View the article online at http://citywire.co.uk/money/article/a442974
Pensions: Can't save or won't save?
One of the few good things about raising the State pension age to 66 is that it might finally concentrate minds on the necessity to save for retirement – especially women.
One of the few good things about raising the State pension age to 66 is that it might finally concentrate minds on the necessity to save for retirement – especially women. They will be the big losers from the changes. With marriage no longer a secure lifestyle and relying on a husband’s pension a dangerous option, more may be encouraged to make their own provision for retirement.
Any woman born after April 6th 1953 will have to wait until she is 66 to draw the basic State pension, currently £97.65 a week for a single person or a married woman who has paid the full NI contribution, or £156.15 for a couple where one person is claiming on their spouse’s contributions.
This presupposes, of course, that women – and men for that matter – can afford to save in order to supplement the state pension. Most need every penny they earn to bring up a family and pay the mortgage. One of the major reasons given for not saving - in every survey asking why half the population has made no pension provision at all – is that people on average incomes and below cannot afford to save. A recent survey from Scottish Widows shows that younger women don’t even think about saving for retirement while half the over 50s save inadequately compared with men.
There are two main reasons why women don't save as much as men. The first is that they don't earn as much as men. A recent inequality survey showed that even in top jobs they earn, on average 16% less than men.
Don’t bank on marriage being your pension
The second reason is that many still expect to marry and that their husband will provide for them – not least of all because many men earn substantially more than women. Given the high incidence of divorce this is a dangerous approach. In 2008 there were 232,000 marriages - and 136,000 divorces.
And you only have to look at the high incidence of men purchasing single life annuities - the income a pension buys, in this case, covering just one person - to realise that men take the view that when they are gone, someone else can look after their wife - probably a new husband, which is also one of the major reasons why men avoid buying life assurance too!
Figures from Standard Life show that half of all married men purchase a single-life annuity, despite the fact that men’s life expectancy is shorter than women’s and there is a high risk that they will leave their widow without a pension. There is a two-thirds likelihood that a female reaching retirement age will outlive her male companion and a 40% probability that she will do so by 10 years or more. Opting for an inflation linked pension and joint life cover will reduce a 65 year old man’s income from an annuity by more than 40%, so it’s easy to see why men don’t buy joint life annuities.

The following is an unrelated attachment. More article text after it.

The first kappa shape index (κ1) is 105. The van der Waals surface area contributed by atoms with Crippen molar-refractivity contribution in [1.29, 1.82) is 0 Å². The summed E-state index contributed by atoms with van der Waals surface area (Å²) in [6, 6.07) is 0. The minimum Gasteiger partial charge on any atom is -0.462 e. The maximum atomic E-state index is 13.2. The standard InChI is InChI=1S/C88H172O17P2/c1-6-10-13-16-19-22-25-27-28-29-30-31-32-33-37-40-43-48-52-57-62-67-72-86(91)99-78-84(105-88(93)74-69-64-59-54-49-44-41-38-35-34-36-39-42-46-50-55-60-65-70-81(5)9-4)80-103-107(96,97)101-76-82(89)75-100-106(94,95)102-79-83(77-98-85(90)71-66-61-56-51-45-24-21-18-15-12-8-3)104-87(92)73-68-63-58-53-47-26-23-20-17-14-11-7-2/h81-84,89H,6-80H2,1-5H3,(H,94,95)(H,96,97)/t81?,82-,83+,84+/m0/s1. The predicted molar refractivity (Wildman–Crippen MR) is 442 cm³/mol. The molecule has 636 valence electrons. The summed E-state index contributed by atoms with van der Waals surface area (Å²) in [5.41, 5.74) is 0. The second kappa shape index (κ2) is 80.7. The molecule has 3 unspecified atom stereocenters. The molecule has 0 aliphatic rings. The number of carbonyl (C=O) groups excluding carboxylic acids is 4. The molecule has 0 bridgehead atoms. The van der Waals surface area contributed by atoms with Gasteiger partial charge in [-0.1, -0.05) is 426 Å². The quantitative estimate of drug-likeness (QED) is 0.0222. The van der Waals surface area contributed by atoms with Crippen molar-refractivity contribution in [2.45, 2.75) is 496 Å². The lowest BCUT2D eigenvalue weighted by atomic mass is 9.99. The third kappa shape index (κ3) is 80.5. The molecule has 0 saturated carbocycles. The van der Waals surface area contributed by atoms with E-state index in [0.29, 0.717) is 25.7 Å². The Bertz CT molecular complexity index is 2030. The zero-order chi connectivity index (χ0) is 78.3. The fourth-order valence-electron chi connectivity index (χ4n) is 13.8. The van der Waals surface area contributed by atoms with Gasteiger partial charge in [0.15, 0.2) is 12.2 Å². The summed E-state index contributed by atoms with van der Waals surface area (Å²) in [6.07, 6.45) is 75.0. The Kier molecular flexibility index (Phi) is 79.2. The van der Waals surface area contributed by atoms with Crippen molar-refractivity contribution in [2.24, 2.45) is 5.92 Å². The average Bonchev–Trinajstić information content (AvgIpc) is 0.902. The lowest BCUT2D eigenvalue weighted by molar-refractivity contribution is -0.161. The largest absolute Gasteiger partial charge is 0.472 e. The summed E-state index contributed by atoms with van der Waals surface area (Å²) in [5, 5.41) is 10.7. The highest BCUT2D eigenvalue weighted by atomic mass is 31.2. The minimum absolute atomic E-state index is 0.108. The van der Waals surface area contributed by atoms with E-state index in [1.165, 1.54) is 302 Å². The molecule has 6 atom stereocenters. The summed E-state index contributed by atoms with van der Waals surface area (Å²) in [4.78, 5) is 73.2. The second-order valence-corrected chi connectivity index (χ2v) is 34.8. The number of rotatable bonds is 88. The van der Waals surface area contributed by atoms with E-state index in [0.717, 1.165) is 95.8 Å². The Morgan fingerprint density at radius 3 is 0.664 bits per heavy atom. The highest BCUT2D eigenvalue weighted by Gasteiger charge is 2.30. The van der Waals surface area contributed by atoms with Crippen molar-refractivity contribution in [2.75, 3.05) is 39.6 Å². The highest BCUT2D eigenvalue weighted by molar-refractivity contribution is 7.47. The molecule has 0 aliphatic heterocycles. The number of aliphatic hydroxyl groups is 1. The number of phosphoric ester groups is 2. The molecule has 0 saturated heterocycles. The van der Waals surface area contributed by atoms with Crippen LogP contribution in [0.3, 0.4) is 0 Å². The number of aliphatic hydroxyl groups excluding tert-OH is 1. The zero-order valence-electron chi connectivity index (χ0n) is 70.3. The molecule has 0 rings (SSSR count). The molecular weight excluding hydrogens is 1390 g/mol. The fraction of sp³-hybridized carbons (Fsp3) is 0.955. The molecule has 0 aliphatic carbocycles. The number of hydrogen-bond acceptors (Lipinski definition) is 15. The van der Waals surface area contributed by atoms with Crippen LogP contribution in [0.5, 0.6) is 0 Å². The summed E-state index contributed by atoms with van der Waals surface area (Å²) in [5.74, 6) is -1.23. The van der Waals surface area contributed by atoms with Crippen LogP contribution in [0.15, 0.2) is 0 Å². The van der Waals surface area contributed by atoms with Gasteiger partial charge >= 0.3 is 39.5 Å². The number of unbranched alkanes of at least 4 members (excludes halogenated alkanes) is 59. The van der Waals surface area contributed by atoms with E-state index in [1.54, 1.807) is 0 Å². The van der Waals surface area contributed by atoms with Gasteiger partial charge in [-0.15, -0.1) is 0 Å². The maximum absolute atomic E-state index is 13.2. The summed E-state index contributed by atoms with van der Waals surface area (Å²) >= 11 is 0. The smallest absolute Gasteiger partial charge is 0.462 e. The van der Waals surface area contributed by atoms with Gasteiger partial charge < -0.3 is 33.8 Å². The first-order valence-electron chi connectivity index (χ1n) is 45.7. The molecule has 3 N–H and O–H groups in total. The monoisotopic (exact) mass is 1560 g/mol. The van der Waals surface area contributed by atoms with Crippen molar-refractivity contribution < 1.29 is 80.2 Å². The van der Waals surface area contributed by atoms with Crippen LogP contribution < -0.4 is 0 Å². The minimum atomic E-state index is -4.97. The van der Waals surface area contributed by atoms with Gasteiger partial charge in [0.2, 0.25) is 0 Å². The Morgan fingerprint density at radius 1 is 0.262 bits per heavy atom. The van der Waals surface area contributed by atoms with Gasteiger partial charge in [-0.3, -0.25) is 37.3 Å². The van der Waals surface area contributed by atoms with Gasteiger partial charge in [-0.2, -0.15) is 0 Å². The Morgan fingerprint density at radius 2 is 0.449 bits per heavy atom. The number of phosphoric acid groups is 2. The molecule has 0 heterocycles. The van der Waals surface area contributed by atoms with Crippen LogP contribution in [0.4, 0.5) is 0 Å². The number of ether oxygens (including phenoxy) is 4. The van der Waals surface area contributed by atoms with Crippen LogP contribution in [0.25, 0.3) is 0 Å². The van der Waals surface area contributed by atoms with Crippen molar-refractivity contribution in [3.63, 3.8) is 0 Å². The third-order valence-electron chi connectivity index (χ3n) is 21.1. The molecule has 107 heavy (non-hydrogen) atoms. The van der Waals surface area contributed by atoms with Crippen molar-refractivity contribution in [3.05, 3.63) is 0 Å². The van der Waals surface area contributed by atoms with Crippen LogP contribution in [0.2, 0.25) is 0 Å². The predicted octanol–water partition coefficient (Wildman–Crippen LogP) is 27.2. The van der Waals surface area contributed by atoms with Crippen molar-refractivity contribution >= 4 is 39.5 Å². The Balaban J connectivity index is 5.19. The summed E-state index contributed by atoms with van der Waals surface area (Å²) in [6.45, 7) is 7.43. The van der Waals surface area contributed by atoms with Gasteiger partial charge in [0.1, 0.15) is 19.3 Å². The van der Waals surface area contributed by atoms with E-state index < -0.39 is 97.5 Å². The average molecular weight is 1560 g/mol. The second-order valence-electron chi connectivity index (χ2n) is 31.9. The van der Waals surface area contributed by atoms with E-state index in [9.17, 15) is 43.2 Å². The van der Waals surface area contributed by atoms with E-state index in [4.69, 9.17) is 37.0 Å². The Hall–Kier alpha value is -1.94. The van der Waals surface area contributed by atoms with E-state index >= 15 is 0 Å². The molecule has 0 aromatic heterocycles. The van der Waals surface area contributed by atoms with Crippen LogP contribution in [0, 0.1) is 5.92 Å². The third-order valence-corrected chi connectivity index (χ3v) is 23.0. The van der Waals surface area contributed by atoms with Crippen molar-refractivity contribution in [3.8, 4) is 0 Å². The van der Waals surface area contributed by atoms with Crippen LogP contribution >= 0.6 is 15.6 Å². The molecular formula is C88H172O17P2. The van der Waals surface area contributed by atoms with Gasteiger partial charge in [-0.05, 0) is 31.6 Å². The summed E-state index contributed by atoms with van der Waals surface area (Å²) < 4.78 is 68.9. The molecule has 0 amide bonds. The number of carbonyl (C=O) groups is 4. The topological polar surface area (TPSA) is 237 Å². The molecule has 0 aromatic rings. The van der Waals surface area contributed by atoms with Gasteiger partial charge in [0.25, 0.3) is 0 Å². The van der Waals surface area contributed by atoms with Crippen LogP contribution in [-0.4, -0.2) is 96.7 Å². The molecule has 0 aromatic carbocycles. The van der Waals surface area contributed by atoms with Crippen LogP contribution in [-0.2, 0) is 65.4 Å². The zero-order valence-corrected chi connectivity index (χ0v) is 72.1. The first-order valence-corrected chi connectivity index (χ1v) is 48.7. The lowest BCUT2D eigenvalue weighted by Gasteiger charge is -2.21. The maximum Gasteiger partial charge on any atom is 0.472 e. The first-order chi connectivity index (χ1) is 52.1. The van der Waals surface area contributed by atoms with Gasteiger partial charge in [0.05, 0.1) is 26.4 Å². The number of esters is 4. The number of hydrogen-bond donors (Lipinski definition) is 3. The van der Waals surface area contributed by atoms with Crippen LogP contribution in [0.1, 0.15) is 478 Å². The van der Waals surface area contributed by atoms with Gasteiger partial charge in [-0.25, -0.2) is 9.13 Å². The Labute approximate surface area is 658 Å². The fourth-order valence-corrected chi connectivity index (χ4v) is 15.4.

Attitudes need to change
The Scottish Widows report uncovered a disparity between pension provision and attitudes to long term savings amongst both older women and younger women compared with men of the same ages. It shows that young women aged 18 to 29 have typically accumulated just over half of that achieved by young men – an average of £4,816.50 compared with men’s savings averaging £7,709. They are saving just £49 per month, compared to £111 per month for men. This is hardly surprising given the 16% disparity between men and women’s earnings.
Older women don’t seem to be doing much better. Women aged 51 to 59 have accrued on average just £37,642 in retirement savings, compared with the £54,345 saved by men. Ian Naismith, head of pensions market development at Scottish Widows, said, ‘we believe that auto enrolment, coupled with better pension and long term savings education, are the key elements to improving retirement provision in the UK.'
The contrasting experiences of my daughters
None of this is surprising but it does highlight the need for a major educational job - as well as a change in women’s attitudes. My two daughters, born only eighteen months apart, illustrate the two extremes.
The older one left university, became a highly paid money broker with a good occupational pension scheme – and married another high earning broker with an equally good pension entitlement. When they divorced after 18 years of marriage the settlement included a lump sum from her husband’s pension scheme as she hadn’t worked for the last eight years of the marriage.
This she duly invested in a personal pension along with paying up back National Insurance contributions. Currently she is entitled to NI credits as she has a young child. When she returns to work she will, no doubt, make full contributions to an occupational pension scheme and she is a good saver. Having retrained as a teacher she should be able to work until age 66. She will be relatively comfortable even if she doesn’t remarry.
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